As much as schools say the quality of the full-time students and the part-time students are the same, the quality is dependent on location and how that location generates applications. Bigger cities have an easier time of attracting great applicants to their part-time program and can maintain higher quality standards, but full-time programs generate applications from around the globe and it’s much easier to pick and choose candidates for admission.

Part-time programs are perfect for the 24-35 year old career enhancer, but rarely serve the career changer. Part-timers typically do not have the same access to comprehensive career services as full-time programs because company presentations and interviews are typically held during the day. At one school for whom I worked, we dedicated one career services staff member to all of our professional programs (part-time, EMBA, on-line) serving over 1000 students and 5 career services staff to the small 200-student full-time program.

Part-time students can often get full or partial sponsorship from their company lessening the financial burden, but do not typically have access to fellowships or scholarships from the school. It typically takes students longer than 2 years to complete a part-time program and part-time students prioritize work first, school second and again, family gets the short end stick. Part-time students often feel like the stepchild of the full-time counterparts.

EMBA programs: EMBA programs are also lucrative for schools, but they typically are not as large as full-time programs, and schools charge a premium to attend an EMBA program. They are perfect for students in the 30-year-old to 42-year-old age range that have been supervising employees and that have the support of their executive management to attend a program because executives view these students as fast-trackers in their company. These programs are typically held every other weekend and offer no fellowships or scholarships because schools expect the student’s company to sponsor the student partially or completely. EMBA students typically prioritize work first, family second and school last. While EMBA students may cross from technical supervisory roles to business supervisory roles in their companies, EMBA programs do not cater to the career changer only the career enhancer. Schools take care of their EMBA students for their tuition premium. However, these students rarely interact with either the part-time or full-time students, but bond well with their cohort and the faculty.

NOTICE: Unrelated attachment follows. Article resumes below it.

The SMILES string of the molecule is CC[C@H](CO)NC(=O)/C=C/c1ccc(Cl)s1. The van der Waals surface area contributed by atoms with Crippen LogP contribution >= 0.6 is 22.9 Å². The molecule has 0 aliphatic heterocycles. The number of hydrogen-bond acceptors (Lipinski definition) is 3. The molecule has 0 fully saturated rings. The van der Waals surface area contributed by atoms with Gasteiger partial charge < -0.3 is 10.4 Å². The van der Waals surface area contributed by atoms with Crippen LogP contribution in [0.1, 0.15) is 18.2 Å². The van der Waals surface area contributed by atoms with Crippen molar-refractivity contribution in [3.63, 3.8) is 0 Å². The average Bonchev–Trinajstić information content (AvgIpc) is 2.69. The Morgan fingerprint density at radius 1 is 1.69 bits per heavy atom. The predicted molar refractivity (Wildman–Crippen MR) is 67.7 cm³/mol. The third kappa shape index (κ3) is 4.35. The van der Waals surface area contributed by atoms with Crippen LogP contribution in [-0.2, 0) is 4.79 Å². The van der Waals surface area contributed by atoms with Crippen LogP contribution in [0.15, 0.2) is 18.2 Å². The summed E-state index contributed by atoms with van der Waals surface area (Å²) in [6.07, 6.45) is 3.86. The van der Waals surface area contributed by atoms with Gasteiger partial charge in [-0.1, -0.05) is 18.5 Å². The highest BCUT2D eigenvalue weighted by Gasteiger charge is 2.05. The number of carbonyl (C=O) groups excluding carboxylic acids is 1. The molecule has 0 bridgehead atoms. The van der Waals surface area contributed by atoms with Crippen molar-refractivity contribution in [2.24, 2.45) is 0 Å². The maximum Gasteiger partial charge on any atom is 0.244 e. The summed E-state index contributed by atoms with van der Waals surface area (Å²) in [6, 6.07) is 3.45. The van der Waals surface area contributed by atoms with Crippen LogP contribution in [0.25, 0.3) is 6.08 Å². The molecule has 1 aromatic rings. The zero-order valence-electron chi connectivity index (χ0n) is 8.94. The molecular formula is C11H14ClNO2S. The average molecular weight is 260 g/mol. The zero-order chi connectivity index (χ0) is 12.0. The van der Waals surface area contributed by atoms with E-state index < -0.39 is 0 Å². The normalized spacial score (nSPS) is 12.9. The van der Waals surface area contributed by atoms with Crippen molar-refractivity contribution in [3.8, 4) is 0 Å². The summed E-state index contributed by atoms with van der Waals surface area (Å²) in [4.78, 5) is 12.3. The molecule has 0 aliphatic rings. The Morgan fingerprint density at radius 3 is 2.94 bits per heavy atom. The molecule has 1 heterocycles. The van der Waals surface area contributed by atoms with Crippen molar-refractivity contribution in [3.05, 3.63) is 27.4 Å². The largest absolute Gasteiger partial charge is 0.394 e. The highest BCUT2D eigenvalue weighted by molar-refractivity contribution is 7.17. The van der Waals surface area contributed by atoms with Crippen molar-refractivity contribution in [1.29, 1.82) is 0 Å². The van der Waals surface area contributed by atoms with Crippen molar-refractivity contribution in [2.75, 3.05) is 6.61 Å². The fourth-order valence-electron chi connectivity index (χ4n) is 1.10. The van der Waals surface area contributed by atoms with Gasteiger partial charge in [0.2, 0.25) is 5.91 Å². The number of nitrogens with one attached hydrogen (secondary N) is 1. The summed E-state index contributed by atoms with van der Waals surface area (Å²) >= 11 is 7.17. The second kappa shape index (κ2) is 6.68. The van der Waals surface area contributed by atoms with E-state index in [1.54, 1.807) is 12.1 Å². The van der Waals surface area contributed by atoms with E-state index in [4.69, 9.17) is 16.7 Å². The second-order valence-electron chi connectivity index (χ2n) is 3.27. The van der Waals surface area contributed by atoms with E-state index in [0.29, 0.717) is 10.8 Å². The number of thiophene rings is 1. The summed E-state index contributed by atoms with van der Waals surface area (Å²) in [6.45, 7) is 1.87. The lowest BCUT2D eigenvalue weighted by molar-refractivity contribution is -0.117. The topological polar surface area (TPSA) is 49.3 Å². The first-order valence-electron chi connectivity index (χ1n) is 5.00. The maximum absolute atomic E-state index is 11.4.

Best MBA Programs: A Guide to Selecting the Right One

Natalie Grinblatt Epstein By , an accomplished Accepted.com consultant/editor (since 2008) and entrepreneur. Natalie is a former MBA Admissions Dean and Director at Ross, Johnson, and Carey.

 

 

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This article originally appeared on the Accepted Admissions Consulting Blog, the official blog of Accepted.com.